Tag: cloud

Smart Meters

Verizon: New Cloud Encryption Service Will Secure IoT Devices

Identity is one of the biggest challenges facing companies that are deploying products for the “Internet of Things,” as well as traditional enterprises that find IoT technologies of all types knocking at the door. The question, in short, is “how do I know that this device is legitimate, and ties back to an identity that I trust with access to my network resources and data? Of course, identity management has always been an aching problem in the enterprise space. The problem with the IoT is scale – given the sheer size of the IoT (30 billion connected devices by 2020), you can add a few “zeros” onto the number of devices that could, potentially, be seeking access to your network at any time. [Related read: Identity Management’s Next Frontier: The Interstate] It makes sense that, in a distributed environment like that, the cloud may be the best place to address […]

Hacking the Nest Thermostat

Is A Nest Botnet In Our Future? A Conversation With IoT Researcher Daniel Buentello

Daniel Buentello is one of the top security researchers out there looking into the security of common, consumer products that are part of the growing “Internet of Things.” Most recently, Buentello has been making the rounds of security cons with a presentation he calls “Weaponizing Your Coffee Pot.” The talk, which Bountello presented at the recent DerbyCon hacker conference in Kentucky and at ToorCon in Seattle in July. That talk was something of a call to arms for security folk to start poking around the growing list of IP-enabled consumer products. Buentello notes that most – including products from large firms like Belkin are insecure by design and in deployment. As we noted when we wrote about Buentello presentation early in October, the interesting stuff here is Daniel’s methodology for reverse engineering the software that runs these commercial developments, which offers something of a blueprint for others to follow.  More recently, Buentello turned his gaze to […]

Gartner_Magic_Quadrant1

Gartner: Traditional IT Security Dead By End of Decade?

The analyst firm Gartner Inc. prides itself on its ability to identify emerging technology trends and talking up what’s next before it has even happened. The firm’s Hype Cycle maps the familiar path from promising new technology to ‘hot technology buzz word du jour,’ and (maybe) on to useful, less buzzy technology that’s actually being used. More important: the Gartner Magic Quadrant rates  technology companies (and their products) according to a set of criteria that includes how forward-looking (or “visionary”) the company is. Given the sway Gartner’s ratings have in companies’ willingness to invest in products, it’s a foregone conclusion that companies Gartner picks to ‘do well’ end up…umm…doing well. Gartner has an interest in finding the next big thing in every market – but also of preserving as much of the status quo as possible. (All those quadrants generate some serious cash!!) So I was interested to read about […]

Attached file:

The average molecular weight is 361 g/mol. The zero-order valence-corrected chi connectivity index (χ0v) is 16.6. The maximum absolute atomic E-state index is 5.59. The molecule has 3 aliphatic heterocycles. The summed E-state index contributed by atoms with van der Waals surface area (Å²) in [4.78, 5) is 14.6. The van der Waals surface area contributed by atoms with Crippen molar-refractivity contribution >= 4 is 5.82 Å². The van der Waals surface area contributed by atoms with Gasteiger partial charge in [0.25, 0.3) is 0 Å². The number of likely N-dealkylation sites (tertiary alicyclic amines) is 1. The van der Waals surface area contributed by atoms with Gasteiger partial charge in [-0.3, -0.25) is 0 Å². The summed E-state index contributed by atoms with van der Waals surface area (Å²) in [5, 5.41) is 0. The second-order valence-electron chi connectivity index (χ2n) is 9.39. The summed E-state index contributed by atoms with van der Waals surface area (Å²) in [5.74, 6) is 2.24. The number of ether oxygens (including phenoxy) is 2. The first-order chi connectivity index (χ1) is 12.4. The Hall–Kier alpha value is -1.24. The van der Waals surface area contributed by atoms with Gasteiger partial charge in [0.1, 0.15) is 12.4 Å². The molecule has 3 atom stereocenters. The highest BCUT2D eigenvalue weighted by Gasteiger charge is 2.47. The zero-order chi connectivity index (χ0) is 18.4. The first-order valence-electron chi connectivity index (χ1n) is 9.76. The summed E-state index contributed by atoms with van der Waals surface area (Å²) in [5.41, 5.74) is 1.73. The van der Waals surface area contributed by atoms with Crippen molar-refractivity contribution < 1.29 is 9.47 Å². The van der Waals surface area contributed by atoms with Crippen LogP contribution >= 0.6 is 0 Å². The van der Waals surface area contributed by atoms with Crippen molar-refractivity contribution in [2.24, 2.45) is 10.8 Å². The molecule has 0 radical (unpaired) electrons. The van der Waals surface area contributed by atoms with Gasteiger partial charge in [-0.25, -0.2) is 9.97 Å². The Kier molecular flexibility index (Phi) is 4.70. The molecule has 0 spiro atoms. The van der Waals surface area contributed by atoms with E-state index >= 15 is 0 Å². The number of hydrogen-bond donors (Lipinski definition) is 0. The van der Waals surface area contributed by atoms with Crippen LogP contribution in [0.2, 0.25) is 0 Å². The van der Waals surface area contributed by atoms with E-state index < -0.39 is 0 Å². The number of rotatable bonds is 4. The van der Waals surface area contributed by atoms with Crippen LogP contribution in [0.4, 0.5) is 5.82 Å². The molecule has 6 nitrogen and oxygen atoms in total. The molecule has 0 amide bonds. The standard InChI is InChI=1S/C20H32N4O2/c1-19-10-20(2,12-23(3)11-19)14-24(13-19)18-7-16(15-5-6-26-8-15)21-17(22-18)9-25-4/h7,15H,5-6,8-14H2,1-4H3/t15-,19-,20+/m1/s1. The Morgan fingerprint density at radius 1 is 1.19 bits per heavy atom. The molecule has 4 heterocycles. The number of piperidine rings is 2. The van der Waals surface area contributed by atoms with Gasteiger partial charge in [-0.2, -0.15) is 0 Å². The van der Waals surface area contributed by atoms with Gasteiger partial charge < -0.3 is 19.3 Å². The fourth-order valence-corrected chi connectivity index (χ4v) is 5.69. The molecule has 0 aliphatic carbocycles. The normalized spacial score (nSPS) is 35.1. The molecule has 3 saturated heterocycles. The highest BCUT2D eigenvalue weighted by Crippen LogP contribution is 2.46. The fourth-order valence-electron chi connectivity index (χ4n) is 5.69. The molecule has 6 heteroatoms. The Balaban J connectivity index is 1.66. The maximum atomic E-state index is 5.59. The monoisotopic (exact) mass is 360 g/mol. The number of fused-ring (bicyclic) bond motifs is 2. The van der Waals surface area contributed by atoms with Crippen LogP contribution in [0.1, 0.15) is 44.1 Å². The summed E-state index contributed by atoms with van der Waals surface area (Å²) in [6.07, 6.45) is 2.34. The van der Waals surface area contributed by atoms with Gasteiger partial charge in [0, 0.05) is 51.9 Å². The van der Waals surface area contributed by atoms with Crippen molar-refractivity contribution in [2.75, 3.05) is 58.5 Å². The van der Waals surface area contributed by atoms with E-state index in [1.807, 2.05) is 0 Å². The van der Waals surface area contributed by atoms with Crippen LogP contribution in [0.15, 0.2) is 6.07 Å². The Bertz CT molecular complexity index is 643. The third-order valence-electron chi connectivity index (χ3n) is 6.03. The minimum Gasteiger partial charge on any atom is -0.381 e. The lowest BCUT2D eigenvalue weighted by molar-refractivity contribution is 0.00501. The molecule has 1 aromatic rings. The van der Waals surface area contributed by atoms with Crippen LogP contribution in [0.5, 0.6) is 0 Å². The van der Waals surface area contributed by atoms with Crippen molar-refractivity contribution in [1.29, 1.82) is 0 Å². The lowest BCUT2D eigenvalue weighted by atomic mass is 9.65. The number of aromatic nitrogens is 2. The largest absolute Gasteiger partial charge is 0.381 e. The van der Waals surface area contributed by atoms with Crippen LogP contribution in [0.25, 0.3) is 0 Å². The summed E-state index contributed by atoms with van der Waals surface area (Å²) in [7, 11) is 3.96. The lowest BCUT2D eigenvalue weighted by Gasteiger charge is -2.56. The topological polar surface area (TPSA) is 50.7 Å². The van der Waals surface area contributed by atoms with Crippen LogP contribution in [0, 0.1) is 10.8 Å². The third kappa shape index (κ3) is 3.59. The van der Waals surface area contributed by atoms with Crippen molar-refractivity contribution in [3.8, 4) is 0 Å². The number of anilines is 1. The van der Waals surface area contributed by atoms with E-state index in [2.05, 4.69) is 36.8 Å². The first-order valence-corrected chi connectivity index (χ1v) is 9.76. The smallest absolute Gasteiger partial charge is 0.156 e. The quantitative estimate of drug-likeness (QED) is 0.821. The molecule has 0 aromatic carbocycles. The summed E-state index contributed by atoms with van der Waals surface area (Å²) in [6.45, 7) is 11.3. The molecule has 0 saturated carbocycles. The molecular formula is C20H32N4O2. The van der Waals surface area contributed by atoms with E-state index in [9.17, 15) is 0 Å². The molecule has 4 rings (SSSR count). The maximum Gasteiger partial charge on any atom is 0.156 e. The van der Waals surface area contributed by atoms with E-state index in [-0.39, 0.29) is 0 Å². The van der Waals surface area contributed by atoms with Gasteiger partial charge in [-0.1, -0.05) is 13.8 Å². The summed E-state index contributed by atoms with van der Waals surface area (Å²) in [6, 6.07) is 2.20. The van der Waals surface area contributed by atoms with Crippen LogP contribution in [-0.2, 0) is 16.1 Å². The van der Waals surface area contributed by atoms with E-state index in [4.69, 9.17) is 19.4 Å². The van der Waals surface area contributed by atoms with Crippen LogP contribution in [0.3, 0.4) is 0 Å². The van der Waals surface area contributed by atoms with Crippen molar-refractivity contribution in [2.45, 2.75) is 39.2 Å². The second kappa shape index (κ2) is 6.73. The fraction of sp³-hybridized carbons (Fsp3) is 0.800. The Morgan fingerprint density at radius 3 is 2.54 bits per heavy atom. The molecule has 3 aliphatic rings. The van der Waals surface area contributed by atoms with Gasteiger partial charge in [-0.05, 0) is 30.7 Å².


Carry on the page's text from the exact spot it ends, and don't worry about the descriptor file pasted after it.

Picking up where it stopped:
Exclusive: Apple Store Favorite IZON Cameras Riddled With Security Holes

It’s another day, another face-palm moment for the home surveillance camera industry. Just one month after the Federal Trade Commission (FTC) settled a complaint with the maker of SecurView, a line of poorly secured home surveillance cameras, a researcher at the firm Duo Security has found a slew of even more serious security holes in the IZON Camera – a popular product that is sold in Apple Stores and Best Buy, among others. A review by The Security Ledger found dozens of such systems accessible via the public Internet, in some cases allowing anyone to peer into the interiors of private residences and businesses. Mark Stanislav, the Security Evangelist at the firm Duo Security, presented the details of a security audit of the IZON camera at a security conference in New York on Tuesday. Stanislav documented troubling security lapses including a wide-open configuration with exposed ports for accessing the device […]

What’s In Your Bucket? Data For The Taking In Amazon S3 Containers

Security is one of the main obstacles to greater cloud adoption. When it gets right down to it: companies that own sensitive data are reluctant to release control of it to a third party without ample reassurance that it won’t be lost or stolen. Given that’s the case, the results from an analysis of Amazon’s cloud-based Simple Storage Service (S3) by the security firm Rapid7 won’t ease privacy and security fears surrounding cloud-based storage and applications. In that study, Rapid7 researchers surveyed 12,328 Amazon S3 “buckets” – virtual containers for stored data. The results: 1,951 of those buckets were publicly accessible – around 1 of every 6. Within those 2,000-odd public buckets were 126 billion (with a “B”) files. That’s right – 126 billion. The sheer amount of data was too large for Rapid7 to audit each file individually, so the company sampled 40,000 publicly visible files and found that […]